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Rakoff Ruling

Rakoff Ruling

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Published by: Newsday on Mar 05, 2012
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UNITED STATES
DISTRICT
COURT
SOUTHERN
DISTRICT
OF
NEW
YORK
-------------------------------------
x
IRVING H. PICARD,
Plaintiff,
11
Civ.
3605
(JSR)
-v-
SAUL
B.
KATZ
et
al., 
ORDER
Defendants.
-x
JED
S.
RAKOFF,
U.S.D.J.
By
Opinion
and
Order
dated
September
27,
2011
(full
familiarity
with
which
here
presumed),
the
Court
dismissed
most
of
plaintiff
Trustee's
claims
against
defendants, but
ruled,
inter alia,
that
the
Trustee
could
recover
from
defendants
their
received
during
the
two
years
prior
to
Madoff
Securities'
bankruptcy
filing
unless
defendants could
show
that
those
profits
were
received
in return
"for value,"
and
that
theTrustee
could
also
recoverdefendants'
investments
of
principal
in
Madoff
Securities
made
during
that
same
period unless
defendantscould
show
that
thoseinvestments
were
made
"in
good
faith."
11
U.S.C.
§
548(c);
see
also
Order,
9/28/11;
Opinion
and
Order,
1/17/12.
Following
full
discovery, the Trustee
moved
for
partial
summary
judgment,
seeking
to
recover
from
defendants
$83,309,162
in
profits
on
the
ground
that
defendants
had
failed
to
show
that
these
profits
had
been
received
in return
for
value.
The
defendants,
in
turn,
moved
for
summary
judgment on
all
claims,
asserting
notonly
 
that
their
prof
s
were,
as
a
matter
of
law,
received
in return
for
value, but
also
that
their
principal
hadbeen
invested
in
good
faith.
After
the
parties
filed
a
slew
of
papers, the
Court
heard
oral
argument
on
February
23,
2012
and
promised
that,
since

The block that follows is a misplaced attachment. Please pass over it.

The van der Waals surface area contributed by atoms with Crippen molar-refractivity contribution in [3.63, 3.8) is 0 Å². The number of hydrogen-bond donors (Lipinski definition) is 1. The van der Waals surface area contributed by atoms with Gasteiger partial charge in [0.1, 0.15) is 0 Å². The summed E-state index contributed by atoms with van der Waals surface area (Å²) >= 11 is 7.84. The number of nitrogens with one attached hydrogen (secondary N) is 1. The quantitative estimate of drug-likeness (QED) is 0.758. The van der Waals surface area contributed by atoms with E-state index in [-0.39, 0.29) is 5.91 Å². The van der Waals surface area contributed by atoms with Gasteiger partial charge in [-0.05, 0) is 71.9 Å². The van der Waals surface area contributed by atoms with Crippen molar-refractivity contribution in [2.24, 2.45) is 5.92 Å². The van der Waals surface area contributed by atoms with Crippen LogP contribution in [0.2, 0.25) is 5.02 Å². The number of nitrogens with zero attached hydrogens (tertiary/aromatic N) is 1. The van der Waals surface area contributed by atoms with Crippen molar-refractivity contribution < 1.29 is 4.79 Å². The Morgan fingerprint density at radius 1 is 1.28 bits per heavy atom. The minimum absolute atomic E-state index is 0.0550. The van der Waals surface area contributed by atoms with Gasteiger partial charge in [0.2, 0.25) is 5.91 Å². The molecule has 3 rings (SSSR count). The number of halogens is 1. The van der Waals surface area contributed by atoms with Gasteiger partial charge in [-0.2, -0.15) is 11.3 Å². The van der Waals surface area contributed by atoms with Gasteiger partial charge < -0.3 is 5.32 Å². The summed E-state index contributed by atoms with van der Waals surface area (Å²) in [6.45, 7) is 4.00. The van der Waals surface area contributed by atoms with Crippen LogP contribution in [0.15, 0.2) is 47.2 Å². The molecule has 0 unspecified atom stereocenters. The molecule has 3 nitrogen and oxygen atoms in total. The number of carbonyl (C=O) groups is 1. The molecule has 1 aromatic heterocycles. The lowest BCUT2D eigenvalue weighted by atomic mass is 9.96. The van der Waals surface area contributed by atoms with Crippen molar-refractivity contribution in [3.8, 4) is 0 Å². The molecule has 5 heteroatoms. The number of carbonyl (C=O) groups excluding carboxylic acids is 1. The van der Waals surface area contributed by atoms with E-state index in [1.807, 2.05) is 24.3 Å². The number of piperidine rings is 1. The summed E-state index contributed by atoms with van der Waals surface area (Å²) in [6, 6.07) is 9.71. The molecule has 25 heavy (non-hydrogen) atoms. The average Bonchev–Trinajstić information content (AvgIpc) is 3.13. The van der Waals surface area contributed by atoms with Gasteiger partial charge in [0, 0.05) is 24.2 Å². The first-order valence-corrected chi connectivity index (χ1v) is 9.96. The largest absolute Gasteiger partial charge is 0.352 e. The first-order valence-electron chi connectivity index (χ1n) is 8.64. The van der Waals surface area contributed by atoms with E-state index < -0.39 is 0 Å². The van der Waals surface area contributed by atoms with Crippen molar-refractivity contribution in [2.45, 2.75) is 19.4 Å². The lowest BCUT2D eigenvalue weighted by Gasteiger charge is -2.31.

trial
of
this
case
was
firmly
set
for
March
19,
2012,
the
Court
would
issue
~bottom
line"
rulings
on
the
summary
judgment
motions
by
March
5,
2012,
eventhough
the
Court's
full
opinion
giving
the
reasons
for
those
rulings
would
not
be
filed until
sometime
thereafter.transcript,
2/23/12,
at
90.
As
promised,
here
are
the
bottom
line
rulings,
together
with
some
very
brief
comments
that,
while
no
substitute
for
the
full
opinion
that
the
Court
will hereafter
render,
may
be
helpful
to
the
parties:
(1)
The
Trustee's
motion
for
partial
summary
judgment
is
granted,
because
the
Court
concludes
that
the
"value"
the
defendants
gave
to
Madoff
Securities --
and
therefore
the
amount
that
theyreceived
from
Madoff
Securities
during the
applicable
two-year
period
that
they
can
withhold
from
the Trustee
under
§
548(c)
unless
theTrustee
shows
bad
faith
-
is
equal
to
the
amount
of
their
investment.
But
the exact
amount
thereby
due
the Trustee
(though capped
at
the
$83,309,162
that
the Trustee
expressly
seeks
on
this
motion),
and
how
payment
should
be
apportioned
among
thedefendants,
will
be
determined
2 
 
in
a
subsequent
order
and
may
require
further
fing
and
oral
argument.
(2)
The
defendants'
motion
for
summary
judgment
is
denied,
though
the
Court
remains
skeptical
that
the Trustee
can
ultimately
rebut
the
defendants'
showing
of
good
faith,
let
alone
imputebad
faith
to
all
the defendants.
More
generally,
Court
is
concerned
that
much
ofthe
"evidence"
that
the
parties
proffered
on
summary
judgment
did
not
comport
with
the
Federales of
Evidence
and
therefore
neither
cognizable
on
these
motions
nor
admissible
at
trial.
Conclusions
are
no
substitute
for
facts,
and
too
much
of
what
the
part
s
characterized
as
bombshells proved
to
be
nothingbut
bombast.
Nevertheless,
re
remains
a
residue of disputed
factualassertions
from
which
a
jury
could
infer
either
good
or
bad
faith
depending
on
which
assertions
are
credited.
In
short,
the
ipal
issue
remaining
for
trial
is
whether
the
defendants
acted
in
good
faith
when
invested
in
Madoff
securities
in
the
two
prior
to
bankruptcy
or
whether,
by
contrast,
they
wilfully
blinded
themselves
to
Madoff's
Ponzi
scheme.
More
generally,
the
claims
that
remain
trial
are
Counts
One
(to
the
extent
not disposed of
by
this
and
prior
orders),
Nine
and
Eleven,
and
the
defendants
are
all
but
those as
to
whom
no
claims
under
those
three
counts
remain.
1
The
parties
are
reminded
that, in
accordance
!
While
there
appears
to
be
agreement
that
certain
defendants
should
now
be
dismissed, the
parties
should
submit
to
Court,
by
no
later
than
March
12,
2012,
a
proposed
stipulation
specifying
precisely
which
parties
these
are.
3

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